8. Don’t put anyone on the defensive.

Remember that everyone has the same goal – the success of the student.  Don’t accuse.  Know that sometimes, just possibly, your information may be incorrect.  Your student may have mistaken something, or, just possibly not been accurate in describing the situation to you.  Listen to what the college representative has to say and consider how it relates to what you already know.

9. Expect to give them time.

Not every problem can be solved immediately.  Once you’ve given the college representative as much information as you have, be prepared for them to ask for time to check into it.  They may need to confirm facts, check records, consult with others, or even talk to your student.  It is reasonable to expect follow-through, but don’t expect immediate answers or solutions.

10. Don’t be annoyed if you’re told your student needs to call.

Remember, again, that the ultimate goal is for your student to be successful and to gain independence.  If you are told that your student will need to call, or come in to the office, don’t assume that you are being brushed off.  This may be an issue that your student will need to deal with in person.  At least you’ve laid the groundwork and you can let your student know where he needs to go and who the correct contact person may be.  He will be one step closer to handling the problem himself if it should arise again.

11. (Bonus) Let the college know if they’re doing a good job.

College officials get phone calls all of the time.  Sometimes the calls are from students and sometimes the calls are from parents.  Some calls are appropriate and others are not.  The majority of the calls they receive, however, are about a problem, a question, or a concern.  Once in a while, someone calls an office of the college to thank them for something they’ve done.  Someone calls to let the college know that they’ve made a difference for a particular student.  These calls represent a small percentage of the daily issues that most college officials handle – but these are the calls they remember.  If something’s going right, if someone has gone above and beyond what was necessary, if someone has reached out in a special way to your student, let them know.  They will appreciate your thoughtfulness.

Related Posts:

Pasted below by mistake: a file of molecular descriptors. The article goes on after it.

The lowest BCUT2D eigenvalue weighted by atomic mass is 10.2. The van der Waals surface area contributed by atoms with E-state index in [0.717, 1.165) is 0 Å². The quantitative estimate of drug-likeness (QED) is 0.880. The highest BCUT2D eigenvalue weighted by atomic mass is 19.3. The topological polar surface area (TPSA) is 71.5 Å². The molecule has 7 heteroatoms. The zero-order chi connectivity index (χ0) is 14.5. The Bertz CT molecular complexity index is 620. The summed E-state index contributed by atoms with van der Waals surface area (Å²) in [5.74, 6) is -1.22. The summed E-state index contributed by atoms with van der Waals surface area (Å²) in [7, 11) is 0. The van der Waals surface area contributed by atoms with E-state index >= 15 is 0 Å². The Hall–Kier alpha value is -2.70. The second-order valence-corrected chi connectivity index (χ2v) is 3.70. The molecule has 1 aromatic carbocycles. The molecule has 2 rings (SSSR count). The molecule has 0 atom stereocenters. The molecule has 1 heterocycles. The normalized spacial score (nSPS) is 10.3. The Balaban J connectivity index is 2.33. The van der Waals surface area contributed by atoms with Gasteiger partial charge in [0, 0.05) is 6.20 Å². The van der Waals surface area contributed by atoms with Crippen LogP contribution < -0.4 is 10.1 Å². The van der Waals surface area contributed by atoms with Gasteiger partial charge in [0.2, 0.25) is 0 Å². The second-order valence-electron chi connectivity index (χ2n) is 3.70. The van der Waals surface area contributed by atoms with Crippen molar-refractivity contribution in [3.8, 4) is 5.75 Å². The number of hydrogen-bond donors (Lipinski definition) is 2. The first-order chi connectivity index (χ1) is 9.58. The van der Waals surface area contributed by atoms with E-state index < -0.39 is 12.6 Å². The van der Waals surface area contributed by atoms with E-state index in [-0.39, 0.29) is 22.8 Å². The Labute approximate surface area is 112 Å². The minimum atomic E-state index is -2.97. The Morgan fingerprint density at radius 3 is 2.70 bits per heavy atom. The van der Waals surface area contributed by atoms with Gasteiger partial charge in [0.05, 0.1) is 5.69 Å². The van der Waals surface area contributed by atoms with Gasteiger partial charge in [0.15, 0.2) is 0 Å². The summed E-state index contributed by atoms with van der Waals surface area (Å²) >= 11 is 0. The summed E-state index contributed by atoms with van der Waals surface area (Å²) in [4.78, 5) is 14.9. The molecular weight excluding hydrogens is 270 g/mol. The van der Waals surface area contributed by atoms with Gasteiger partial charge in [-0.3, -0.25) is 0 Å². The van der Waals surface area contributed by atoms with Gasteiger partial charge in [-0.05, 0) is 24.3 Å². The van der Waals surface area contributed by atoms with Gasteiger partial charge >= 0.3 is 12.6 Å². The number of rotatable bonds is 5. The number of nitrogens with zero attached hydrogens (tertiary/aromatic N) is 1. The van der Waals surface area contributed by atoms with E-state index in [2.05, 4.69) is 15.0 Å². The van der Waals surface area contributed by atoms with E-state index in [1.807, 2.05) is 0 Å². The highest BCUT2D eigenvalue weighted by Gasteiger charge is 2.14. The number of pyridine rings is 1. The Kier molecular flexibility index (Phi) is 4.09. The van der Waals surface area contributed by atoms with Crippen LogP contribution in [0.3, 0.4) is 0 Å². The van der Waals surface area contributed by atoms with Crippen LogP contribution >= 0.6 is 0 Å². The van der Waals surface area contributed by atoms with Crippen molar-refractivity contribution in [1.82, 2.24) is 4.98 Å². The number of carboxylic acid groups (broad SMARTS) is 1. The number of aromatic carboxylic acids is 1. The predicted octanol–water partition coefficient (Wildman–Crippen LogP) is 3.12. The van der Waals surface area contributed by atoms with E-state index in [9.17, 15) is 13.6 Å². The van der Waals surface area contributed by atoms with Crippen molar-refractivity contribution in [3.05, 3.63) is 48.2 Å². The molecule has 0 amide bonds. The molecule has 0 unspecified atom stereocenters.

What FERPA Means For You and Your College Student

The College Catalog: Source of Information for Parents of College Students

Ten Ways Parents of College Students Can Use the College Website

Who Is Advising My College Student About Academic Issues?

2 comments

1 Vicki { 07.13.13 at 12:20 pm }

Ivonne, thank you for your comment. It is sometimes frightening for both students and their parents when the college experience does not go as planned. Of course, every situation is different, so it is always difficult to offer any advice. The first thing that you need to do is talk to your son about whether or not he wants to be in college right now. If he is not committed to doing the work, then taking a break may be the best thing. If college is important to him, then he needs to talk to someone at the school to ask whether he will be allowed back, and if so when and what he needs to do. Some schools require that students who are dismissed take a year off before coming back. Or there may be an appeal process that would allow him to explain any special circumstances. Our post on the college appeal process might be helpful. Colleges generally want to help students be able to succeed and return, so they may have a process in place. Knowing that he has your support at home – whatever his path may be – will help. Good luck to both of you.

2 ivonne sosa { 07.12.13 at 7:01 pm }

my son(19 years)told me he is not allowed to go back to valencia community college(osceola)campus,because he failed two classes,I’m very worried,because I really know how important is to have at least an AA degree,we was having problems with the internet,maybe that was the problem,I would liked more inf.about to help him continue,Thank you very much